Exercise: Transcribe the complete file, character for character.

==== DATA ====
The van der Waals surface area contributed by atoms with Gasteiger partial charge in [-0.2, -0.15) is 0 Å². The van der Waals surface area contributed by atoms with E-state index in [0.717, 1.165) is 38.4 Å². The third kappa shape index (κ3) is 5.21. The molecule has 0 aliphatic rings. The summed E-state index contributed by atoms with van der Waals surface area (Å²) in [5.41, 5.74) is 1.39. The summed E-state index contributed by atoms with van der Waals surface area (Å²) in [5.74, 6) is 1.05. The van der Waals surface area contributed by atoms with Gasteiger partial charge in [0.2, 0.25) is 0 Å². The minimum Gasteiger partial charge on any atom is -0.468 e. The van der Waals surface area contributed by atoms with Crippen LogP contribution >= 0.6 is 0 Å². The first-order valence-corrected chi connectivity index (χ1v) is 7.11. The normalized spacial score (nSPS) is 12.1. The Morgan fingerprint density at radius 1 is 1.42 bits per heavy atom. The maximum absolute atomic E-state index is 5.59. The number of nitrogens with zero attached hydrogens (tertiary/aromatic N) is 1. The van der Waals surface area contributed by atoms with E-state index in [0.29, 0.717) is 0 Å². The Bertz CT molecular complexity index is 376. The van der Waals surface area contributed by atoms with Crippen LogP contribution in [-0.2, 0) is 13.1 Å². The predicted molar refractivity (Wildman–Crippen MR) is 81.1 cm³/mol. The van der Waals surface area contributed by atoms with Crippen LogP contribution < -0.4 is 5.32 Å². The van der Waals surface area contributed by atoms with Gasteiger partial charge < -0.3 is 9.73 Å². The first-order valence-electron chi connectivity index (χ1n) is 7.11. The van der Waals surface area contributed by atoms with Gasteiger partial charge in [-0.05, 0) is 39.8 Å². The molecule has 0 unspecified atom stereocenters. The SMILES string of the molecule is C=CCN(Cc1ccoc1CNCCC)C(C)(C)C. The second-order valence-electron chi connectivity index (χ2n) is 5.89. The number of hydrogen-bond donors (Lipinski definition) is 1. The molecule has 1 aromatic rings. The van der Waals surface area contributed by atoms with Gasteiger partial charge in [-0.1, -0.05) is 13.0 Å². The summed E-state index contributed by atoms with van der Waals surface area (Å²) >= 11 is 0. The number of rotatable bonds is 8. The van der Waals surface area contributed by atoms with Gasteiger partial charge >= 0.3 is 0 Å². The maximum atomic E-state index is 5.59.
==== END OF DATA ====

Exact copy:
The van der Waals surface area contributed by atoms with Gasteiger partial charge in [-0.2, -0.15) is 0 Å². The van der Waals surface area contributed by atoms with E-state index in [0.717, 1.165) is 38.4 Å². The third kappa shape index (κ3) is 5.21. The molecule has 0 aliphatic rings. The summed E-state index contributed by atoms with van der Waals surface area (Å²) in [5.41, 5.74) is 1.39. The summed E-state index contributed by atoms with van der Waals surface area (Å²) in [5.74, 6) is 1.05. The van der Waals surface area contributed by atoms with Gasteiger partial charge in [0.2, 0.25) is 0 Å². The minimum Gasteiger partial charge on any atom is -0.468 e. The van der Waals surface area contributed by atoms with Crippen LogP contribution >= 0.6 is 0 Å². The first-order valence-corrected chi connectivity index (χ1v) is 7.11. The normalized spacial score (nSPS) is 12.1. The Morgan fingerprint density at radius 1 is 1.42 bits per heavy atom. The maximum absolute atomic E-state index is 5.59. The number of nitrogens with zero attached hydrogens (tertiary/aromatic N) is 1. The van der Waals surface area contributed by atoms with E-state index in [0.29, 0.717) is 0 Å². The Bertz CT molecular complexity index is 376. The van der Waals surface area contributed by atoms with Crippen LogP contribution in [-0.2, 0) is 13.1 Å². The predicted molar refractivity (Wildman–Crippen MR) is 81.1 cm³/mol. The van der Waals surface area contributed by atoms with Crippen LogP contribution < -0.4 is 5.32 Å². The van der Waals surface area contributed by atoms with Gasteiger partial charge < -0.3 is 9.73 Å². The first-order valence-electron chi connectivity index (χ1n) is 7.11. The van der Waals surface area contributed by atoms with Gasteiger partial charge in [-0.05, 0) is 39.8 Å². The molecule has 0 unspecified atom stereocenters. The SMILES string of the molecule is C=CCN(Cc1ccoc1CNCCC)C(C)(C)C. The second-order valence-electron chi connectivity index (χ2n) is 5.89. The number of hydrogen-bond donors (Lipinski definition) is 1. The molecule has 1 aromatic rings. The van der Waals surface area contributed by atoms with Gasteiger partial charge in [-0.1, -0.05) is 13.0 Å². The summed E-state index contributed by atoms with van der Waals surface area (Å²) >= 11 is 0. The number of rotatable bonds is 8. The van der Waals surface area contributed by atoms with Gasteiger partial charge >= 0.3 is 0 Å². The maximum atomic E-state index is 5.59.